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Caching get_posts()

get_posts() is a nice little function and is widely used within themes and plugins, but what most people don’t keep in mind is that there is at least one database query behind each of the calls. With taxonomy,category or meta queries it’s even more, so caching the result of this function can have quite an performance impact.

Here is my approach:

/**
 * Wrapper around get_posts that utilizes object caching
 * 
 * @access public
 * @param mixed $args (default: NUL)
 * @param bool $force_refresh (default: false)
 * @return void
 */
function get_posts_cached( $args = NULL, $force_refresh = false ) {
	$cache_incrementor = wp_cache_get( 'get_posts_cached', 'cache_incrementors' );
	if ( !is_numeric( $cache_incrementor ) || true === $force_refresh ) {
		$now = time();
		wp_cache_set( 'get_posts_cached', $now, 'cache_incrementors' );
		$cache_incrementor = $now;
	}
	
	$cache_key = 'get_posts_cached_' . $cache_incrementor . '_' . md5( serialize( $args ) );
	$cache_group = 'get_posts_cached';
	
	$posts = wp_cache_get( $cache_key, $cache_group );
	if ( false === $posts || true === $force_refresh ) {
		$posts = get_posts( $args );
		if ( count( $posts ) < 11 ) // we don't want to cache too much
			wp_cache_set( $cache_key, $posts, $cache_group );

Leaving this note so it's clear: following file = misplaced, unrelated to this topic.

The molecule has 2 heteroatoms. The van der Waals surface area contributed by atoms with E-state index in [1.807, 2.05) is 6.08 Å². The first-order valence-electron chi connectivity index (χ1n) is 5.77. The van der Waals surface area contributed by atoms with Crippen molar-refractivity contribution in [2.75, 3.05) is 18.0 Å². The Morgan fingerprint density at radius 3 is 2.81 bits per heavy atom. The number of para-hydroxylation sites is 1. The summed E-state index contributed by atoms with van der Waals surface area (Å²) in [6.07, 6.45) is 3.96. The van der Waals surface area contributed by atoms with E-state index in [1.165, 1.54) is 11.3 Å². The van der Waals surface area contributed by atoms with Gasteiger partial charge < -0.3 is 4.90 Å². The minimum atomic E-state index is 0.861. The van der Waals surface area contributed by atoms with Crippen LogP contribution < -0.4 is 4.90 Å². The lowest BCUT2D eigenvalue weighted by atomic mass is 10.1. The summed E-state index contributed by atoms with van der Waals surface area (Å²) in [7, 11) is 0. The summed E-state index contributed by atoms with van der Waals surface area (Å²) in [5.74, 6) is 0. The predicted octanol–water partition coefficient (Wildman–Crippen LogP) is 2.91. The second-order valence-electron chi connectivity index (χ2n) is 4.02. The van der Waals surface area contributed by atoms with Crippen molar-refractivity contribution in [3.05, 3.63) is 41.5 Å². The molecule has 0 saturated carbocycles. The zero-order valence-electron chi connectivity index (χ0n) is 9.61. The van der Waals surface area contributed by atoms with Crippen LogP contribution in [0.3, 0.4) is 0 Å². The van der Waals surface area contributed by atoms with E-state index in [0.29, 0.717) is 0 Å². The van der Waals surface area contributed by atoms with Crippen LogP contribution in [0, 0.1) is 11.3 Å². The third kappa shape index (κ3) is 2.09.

}
	return $posts;
}


/**
 * Invalidate get_posts_cached stored values.
 * 
 * @access public
 * @return void
 */
function invalidate_get_posts_cache( $post_id ) {
	$args = array( 'include' => array( $post_id ) );
	get_posts_cached( $args, $force_refresh=true );
}
add_action( 'save_post', 'invalidate_get_posts_cache', 1 );

As you can see this is mainly a wrapper around get_posts() but it adds some magic. It utilizes the object cache to store the results of the get_posts() call. If there is already a valid cache object it will return this, if not it will rebuild the cache from the db by calling get_posts().

As you can see there is no timeout on the object. We simply enforce a refresh of all objects each time a post is saved. This can be done by adding a counter ($cache_incrementor) to the cache key. Once we want to invalidate all cache objects in the group we simply increment this counter. Kudos for this method goes to advanced-caching

If you don’t have an object cache you could also replace the wp_cache_get and wp_cache_set functions with their get_transient and set_transient counter-parts.

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  1. Caching get_posts() In Wordpress - October 29, 2011

    […] and wp_cache_set features with their get_transient and set_transient counter-parts.script by : THORSTEN.ads-block ul li span{font:15px […]

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